by Dan McCarthy, courtesy of management.about.com
Help wanted: Manager. 5-10 years of experience required. Proven track record of effective management.
It’s hard to land a management position when you don’t have the title “manager” on your resume, or be able to provide specific examples of your management experience.
So what’s an aspiring manager to do without holding formal management positions? Plenty! If you are interested in becoming a manager, then here are 5 ways to get management experience without being a manager:
1. Lead a project. The skills required to be an effective project manager are very similar to the skills required to be an effective manager: planning, organizing, setting goals, managing budgets, leading people, and juggling multiple priorities. If you have never managed a project before, then start by volunteering for project teams. It doesn’t have to be a huge project – start small – perhaps volunteering to be a part of the office Thanksgiving food basket drive. Hopefully, you’ll get to see what a good project manager does. Or, watch what an ineffective project manager does and do the opposite. Then, once you’ve established yourself as a dependable team member, step up and volunteer to lead a project.
Take a course in project management, read a good book on the topic, and interview successful project managers. You can even get certified as a project manager, but that may be overkill, unless you are planning to make a career out of project management.
2. Train, teach, coach, and mentor. A big part of being an effective manager is developing your team. In order to do that, a manager needs to know how to onboard and train new employees, coach experienced employees, and eventually mentor employees.
Of course, in order to be considered for an opportunity to train new employees, it’s a given that you’d need to be very good at your job, or whatever it is that you’re teaching. But beyond being good at something, it’s important to learn and practice the skills of training, coaching, and mentoring. The best way to learn is by doing! Volunteer to develop a training program; volunteer to mentor underprivileged kids or coach a sports team. Learn the art of coaching – learn to ask great questions.
3. Hone your interviewing skills. Many organizations use selection committees, hiring teams, or will involve others when interviewing job candidates. Again, volunteer for these opportunities. However, don’t just “wing it” when it’s your turn to interview a candidate. Develop a list of great interview questions, practice active listening and asking probing follow-up questions, and learn how to establish a rapport quickly. Being able to screen, interview, and select great employees is an essential management skill and can be learned and practiced! For more on how to interview, I’d highly recommend my colleague Alison Doyle’s About.com Job Search site – it’s the best there is.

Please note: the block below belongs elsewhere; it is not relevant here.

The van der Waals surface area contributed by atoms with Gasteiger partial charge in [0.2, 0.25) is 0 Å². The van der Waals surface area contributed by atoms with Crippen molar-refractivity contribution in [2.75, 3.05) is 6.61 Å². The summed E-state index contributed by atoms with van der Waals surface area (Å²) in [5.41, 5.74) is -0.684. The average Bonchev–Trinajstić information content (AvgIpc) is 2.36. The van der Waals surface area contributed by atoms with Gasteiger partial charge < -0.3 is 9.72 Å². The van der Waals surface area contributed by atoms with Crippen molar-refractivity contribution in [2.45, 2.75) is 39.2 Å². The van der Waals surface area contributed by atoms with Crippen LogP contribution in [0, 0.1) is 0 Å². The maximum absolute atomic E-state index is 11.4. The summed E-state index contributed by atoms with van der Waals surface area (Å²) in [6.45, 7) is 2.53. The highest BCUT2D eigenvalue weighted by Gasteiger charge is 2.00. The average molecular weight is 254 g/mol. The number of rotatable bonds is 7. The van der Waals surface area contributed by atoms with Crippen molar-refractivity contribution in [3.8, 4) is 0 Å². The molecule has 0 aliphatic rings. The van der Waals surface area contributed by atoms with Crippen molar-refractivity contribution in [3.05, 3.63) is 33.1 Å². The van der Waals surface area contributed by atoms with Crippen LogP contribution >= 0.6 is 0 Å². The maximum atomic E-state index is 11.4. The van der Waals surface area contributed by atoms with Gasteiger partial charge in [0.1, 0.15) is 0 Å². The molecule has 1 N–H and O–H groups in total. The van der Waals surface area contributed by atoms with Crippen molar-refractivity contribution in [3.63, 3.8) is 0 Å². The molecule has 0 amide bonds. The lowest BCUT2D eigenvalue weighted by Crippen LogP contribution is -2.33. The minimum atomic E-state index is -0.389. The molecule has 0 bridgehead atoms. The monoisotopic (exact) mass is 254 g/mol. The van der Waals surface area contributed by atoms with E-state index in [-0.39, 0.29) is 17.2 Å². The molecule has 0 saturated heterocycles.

4. Learn to manage conflict, have a “crucial conversation”, and give feedback. Yes, dealing with those sticky “people issues” is the most challenging part of a manager’s job. We all face challenging people issues – with our co-workers, family members, and friends. Life is “target rich” when it comes to opportunities to resolve conflict. Learn to do it in a positive, constructive way. See:
How to Manage Workplace Conflict
A Proactive Approach to Tough Feedback
How to Hold a Difficult Conversation
I’d recommend reading the book Crucial Conversations and look for opportunities to practice and get good at it.
Being able to provide specific examples of when you were able to handle a conflict, provide difficult feedback, or address a sensitive issue will demonstrate that you have the willingness and capability to handle the “people” aspect of a management position. And believe me, there are plenty of experienced managers that won’t or can’t deal with people issues, so it really will set you apart.
5. Create and manage a budget. As a manager, I would love it if one of my employees volunteered to create and manage a budget for me! While some managers enjoy the number crunching aspect of management, it’s my least favorite part. If you’re good at Excel, you can learn to create and manage a budget. A good place to start is with your home budget.
If you can’t convince your boss to let go of the budgeting responsibility, you can still do what you can do learn finance, budgeting, and accounting. Take a course, learn to do a cost-benefit analysis and ROI, and learn to speak like a bean-counter. See A Finance and Accounting Glossary for the Non-Financial Manager.
There are a lot of more skills you can learn to prepare you to be a manager, including presentation skills, communication skills, leading change, and strategic thinking. However, it’s important to be able to talk about what you have done, not what you could do. The suggestions listed above will give you that practical management experience needed to help land your first management position.